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After Debut's success, the pressure was on Björk to surpass that album's creative, tantalizing electronic pop. She more than delivered with 1995's Post; from the menacing, industrial-tinged opener, "Army of Me," it's clear that this album is not simply Debut redux. The songs' production and arrangements -- especially those of the epic, modern fairy tale "Isobel" -- all aim for, and accomplish, more. Post also features Debut producer Nellee Hooper, 808 State's Graham Massey, Howie B, and Tricky, who help Björk incorporate a spectrum of electronic and orchestral styles into songs like "Hyperballad," which sounds like a love song penned by Aphex Twin. Meanwhile, the bristling beats on the volatile, sensual "Enjoy" and the fragile, weightless ballad "Possibly Maybe" nod to trip-hop without being overwhelmed by it. As on Debut, Björk finds new ways of expressing timeworn emotions like love, lust, and yearning in abstractly precise lyrics like "Since you went away/I'm wearing lipstick again/I suck my tongue in remembrance of you," from "Possibly Maybe." But Post's emotional peaks and valleys are more extreme than Debut's. "I Miss You"'s exuberance is so animated, it makes perfect sense that Ren & Stimpy's John Kricfalusi directed the song's video. Likewise, "It's Oh So Quiet" -- which eventually led to Björk's award-winning turn as Selma in Dancer in the Dark -- is so cartoonishly vibrant, it could have been arranged by Warner Bros. musical director Carl Stalling. Yet Björk sounds equally comfortable with an understated string section on "You've Been Flirting Again." "Headphones" ends the album on an experimental, hypnotic note, layering Björk's vocals over and over till they circle each other atop a bubbling, minimal beat. The work of a constantly changing artist, Post proves that as Björk moves toward more ambitious, complex music, she always surpasses herself.

Saturday, 31 March 2018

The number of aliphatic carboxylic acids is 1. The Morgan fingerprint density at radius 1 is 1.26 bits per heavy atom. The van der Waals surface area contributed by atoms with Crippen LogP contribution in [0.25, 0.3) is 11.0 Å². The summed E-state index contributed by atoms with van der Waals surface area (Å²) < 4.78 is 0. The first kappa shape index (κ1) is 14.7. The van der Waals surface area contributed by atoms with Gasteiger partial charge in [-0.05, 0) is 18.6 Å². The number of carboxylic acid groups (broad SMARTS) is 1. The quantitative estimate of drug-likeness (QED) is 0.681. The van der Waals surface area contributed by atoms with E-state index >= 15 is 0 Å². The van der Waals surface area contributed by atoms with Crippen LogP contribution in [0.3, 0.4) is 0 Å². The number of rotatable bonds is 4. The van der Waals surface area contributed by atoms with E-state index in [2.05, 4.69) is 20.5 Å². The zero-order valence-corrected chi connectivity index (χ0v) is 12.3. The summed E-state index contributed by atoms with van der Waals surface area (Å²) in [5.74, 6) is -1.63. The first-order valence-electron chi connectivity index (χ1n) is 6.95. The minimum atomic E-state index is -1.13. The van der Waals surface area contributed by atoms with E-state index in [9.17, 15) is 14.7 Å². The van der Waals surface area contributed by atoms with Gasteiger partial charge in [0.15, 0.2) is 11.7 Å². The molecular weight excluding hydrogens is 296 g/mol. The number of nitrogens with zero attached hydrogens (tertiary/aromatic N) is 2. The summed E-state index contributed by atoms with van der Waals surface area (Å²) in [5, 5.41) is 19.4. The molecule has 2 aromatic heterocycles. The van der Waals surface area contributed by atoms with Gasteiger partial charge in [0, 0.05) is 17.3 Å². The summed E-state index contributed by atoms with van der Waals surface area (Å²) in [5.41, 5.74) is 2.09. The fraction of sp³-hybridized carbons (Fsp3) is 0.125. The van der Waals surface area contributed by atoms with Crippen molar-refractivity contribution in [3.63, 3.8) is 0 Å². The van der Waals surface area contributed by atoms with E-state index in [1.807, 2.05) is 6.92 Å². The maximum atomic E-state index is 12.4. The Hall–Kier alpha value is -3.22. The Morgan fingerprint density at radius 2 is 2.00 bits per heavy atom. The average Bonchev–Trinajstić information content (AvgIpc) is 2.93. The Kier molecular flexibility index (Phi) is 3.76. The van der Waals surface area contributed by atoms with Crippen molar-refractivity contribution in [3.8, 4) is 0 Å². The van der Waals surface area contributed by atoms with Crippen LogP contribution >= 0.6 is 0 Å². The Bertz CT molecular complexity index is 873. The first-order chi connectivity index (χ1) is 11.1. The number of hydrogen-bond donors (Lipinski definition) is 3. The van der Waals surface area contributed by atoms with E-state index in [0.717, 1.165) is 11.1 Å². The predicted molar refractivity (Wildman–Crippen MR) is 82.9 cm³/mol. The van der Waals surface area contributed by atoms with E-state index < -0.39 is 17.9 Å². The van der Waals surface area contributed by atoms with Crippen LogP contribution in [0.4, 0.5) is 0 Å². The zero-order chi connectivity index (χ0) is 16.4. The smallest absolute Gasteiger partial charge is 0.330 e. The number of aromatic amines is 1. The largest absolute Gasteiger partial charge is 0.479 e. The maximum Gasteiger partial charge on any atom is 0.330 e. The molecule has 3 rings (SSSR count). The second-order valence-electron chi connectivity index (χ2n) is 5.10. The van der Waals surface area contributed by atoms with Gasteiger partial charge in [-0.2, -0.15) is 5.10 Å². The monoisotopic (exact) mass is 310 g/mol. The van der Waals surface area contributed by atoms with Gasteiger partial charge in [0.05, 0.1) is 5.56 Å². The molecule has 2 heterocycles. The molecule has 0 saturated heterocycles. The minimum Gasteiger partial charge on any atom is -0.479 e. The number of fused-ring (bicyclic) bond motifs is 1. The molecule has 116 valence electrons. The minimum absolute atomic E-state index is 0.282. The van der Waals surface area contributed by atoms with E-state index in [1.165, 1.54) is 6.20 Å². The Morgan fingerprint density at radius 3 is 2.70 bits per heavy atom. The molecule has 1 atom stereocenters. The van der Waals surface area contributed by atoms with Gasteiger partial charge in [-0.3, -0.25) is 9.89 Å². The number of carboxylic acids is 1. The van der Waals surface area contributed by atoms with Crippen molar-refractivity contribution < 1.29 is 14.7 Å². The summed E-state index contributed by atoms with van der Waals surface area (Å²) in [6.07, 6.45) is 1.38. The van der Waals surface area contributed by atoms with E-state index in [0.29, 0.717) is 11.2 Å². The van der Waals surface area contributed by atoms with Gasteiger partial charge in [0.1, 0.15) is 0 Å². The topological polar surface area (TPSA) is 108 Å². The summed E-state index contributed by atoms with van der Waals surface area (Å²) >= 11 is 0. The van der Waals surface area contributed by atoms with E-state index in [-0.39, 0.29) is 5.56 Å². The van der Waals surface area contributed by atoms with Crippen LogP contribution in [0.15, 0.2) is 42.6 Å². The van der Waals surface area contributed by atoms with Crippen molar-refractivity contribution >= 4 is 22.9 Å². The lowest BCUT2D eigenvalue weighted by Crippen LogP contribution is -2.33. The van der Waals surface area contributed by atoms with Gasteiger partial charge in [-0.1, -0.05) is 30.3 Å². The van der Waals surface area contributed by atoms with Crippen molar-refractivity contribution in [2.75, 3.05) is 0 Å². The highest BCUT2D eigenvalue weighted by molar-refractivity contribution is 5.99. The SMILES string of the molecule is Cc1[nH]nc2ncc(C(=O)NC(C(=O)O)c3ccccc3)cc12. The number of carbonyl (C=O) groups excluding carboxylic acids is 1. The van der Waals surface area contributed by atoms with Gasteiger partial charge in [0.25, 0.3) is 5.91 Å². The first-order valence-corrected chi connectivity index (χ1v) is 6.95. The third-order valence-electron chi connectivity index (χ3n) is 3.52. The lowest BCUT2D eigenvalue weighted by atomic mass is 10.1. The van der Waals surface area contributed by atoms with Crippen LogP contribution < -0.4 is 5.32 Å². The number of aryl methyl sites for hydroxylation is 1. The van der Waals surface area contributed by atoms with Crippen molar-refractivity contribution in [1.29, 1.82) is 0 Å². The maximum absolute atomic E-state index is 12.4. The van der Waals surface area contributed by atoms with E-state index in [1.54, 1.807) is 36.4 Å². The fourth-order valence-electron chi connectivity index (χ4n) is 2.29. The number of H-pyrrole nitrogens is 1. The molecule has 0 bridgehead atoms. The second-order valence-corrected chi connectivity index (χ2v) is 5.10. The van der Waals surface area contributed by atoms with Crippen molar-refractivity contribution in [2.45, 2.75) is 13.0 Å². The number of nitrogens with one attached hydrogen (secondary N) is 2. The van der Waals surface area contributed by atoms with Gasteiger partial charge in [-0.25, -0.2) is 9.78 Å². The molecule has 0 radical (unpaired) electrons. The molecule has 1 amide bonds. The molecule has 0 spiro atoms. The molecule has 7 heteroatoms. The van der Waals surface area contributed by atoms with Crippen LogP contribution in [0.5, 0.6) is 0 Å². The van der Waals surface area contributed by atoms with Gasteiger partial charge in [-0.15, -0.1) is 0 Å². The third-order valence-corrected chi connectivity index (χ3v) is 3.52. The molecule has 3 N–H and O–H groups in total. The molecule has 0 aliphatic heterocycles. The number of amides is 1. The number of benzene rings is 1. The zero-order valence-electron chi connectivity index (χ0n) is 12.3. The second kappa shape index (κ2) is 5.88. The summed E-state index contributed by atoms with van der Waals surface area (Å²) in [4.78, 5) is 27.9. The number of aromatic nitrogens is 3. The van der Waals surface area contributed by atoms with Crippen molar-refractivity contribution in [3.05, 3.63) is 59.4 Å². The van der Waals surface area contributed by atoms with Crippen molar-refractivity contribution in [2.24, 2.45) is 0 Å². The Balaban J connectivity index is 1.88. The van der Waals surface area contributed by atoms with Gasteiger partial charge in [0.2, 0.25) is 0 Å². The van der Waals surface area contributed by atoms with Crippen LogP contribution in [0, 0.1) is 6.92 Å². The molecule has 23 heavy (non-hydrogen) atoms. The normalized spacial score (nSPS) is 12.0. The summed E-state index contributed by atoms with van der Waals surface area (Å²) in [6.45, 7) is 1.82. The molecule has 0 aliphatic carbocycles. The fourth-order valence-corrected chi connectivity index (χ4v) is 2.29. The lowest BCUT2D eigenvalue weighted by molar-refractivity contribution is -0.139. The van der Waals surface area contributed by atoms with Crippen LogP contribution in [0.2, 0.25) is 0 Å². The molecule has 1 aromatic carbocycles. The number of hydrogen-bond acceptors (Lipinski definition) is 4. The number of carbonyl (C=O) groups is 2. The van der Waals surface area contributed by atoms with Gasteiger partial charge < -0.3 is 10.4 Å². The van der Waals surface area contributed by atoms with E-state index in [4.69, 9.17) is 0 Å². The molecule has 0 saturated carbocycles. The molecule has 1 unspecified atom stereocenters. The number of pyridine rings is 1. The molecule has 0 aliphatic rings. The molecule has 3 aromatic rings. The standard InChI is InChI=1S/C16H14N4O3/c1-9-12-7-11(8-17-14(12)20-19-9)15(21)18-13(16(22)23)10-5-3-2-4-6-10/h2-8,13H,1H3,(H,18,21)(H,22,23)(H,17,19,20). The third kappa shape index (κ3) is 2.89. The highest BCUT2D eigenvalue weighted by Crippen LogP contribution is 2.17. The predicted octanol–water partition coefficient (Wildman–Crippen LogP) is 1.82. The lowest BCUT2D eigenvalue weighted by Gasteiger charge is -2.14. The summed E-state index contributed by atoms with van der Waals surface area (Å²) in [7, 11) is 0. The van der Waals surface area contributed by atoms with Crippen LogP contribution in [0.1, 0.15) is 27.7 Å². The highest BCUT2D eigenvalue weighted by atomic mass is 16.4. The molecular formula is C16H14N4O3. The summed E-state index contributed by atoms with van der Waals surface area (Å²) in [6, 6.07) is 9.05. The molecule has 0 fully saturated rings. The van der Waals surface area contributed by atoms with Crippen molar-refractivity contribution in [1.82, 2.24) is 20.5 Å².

A Certain Ratio ‎Early


A Certain RatioEarly

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With the Creation reissues of A Certain Ratio's catalog becoming increasingly tough to track down and with the post-punk revival going on around the time of its release, Early arrived right on time. Despite an uneven discography and an inexplicably numerous string of Joy Division comparisons, ACR was an excellent -- if inconsistent -- post-punk band that exemplified a spectacular movement against the old rock guard. In reality, it only seems right to refer to the ACR captured here as a post-punk band for chronology's sake. They came after the punk explosion of 1977, yet they had hardly anything in common with that movement. At their best, they used rock instrumentation to sound little like a rock band, laying a combination of disco, funk, and Latin percussion as the foundation of their sound. They hardly took a cue from punk, evidenced as early on as their second single, a cover of Banbarra's "Shack Up." Early, an assemblage of key moments and rarities that ends with 1985, is one of those compilations that makes no overt commitment to the fanatic or the curious -- an issue that's probably exacerbated by the inclusion of five Peel Session selections. As a result, four songs are presented in two versions, eating up space that could have been taken up by other highlights. The only case where this overlap can be excused is "All Night Party," their first single; the studio version is a drumless din of Mancunian miserableness, while the Peel Session version is given the death disco treatment with drums from Donald Johnson, who wasn't on board at the time of the song's original recording. It would be a bit of a cop-out on the part of the Soul Jazz label to view the second disc -- the one with the B-sides, rarities, and Peel Session material -- merely as the icing on the cake, the bonus. Though Early goes for the price of a single disc, the space provided could have been used a bit better. The discs are far from maxed-out content-wise, and there are a handful of damnable exclusions. However, this bizarre restraint might have more to do with the future of the ACR catalog than a few boneheaded decisions. All things considered, there is no shortage of great material here, and the packaging is phenomenal. A short film documenting the band's first trip to New York City is also included.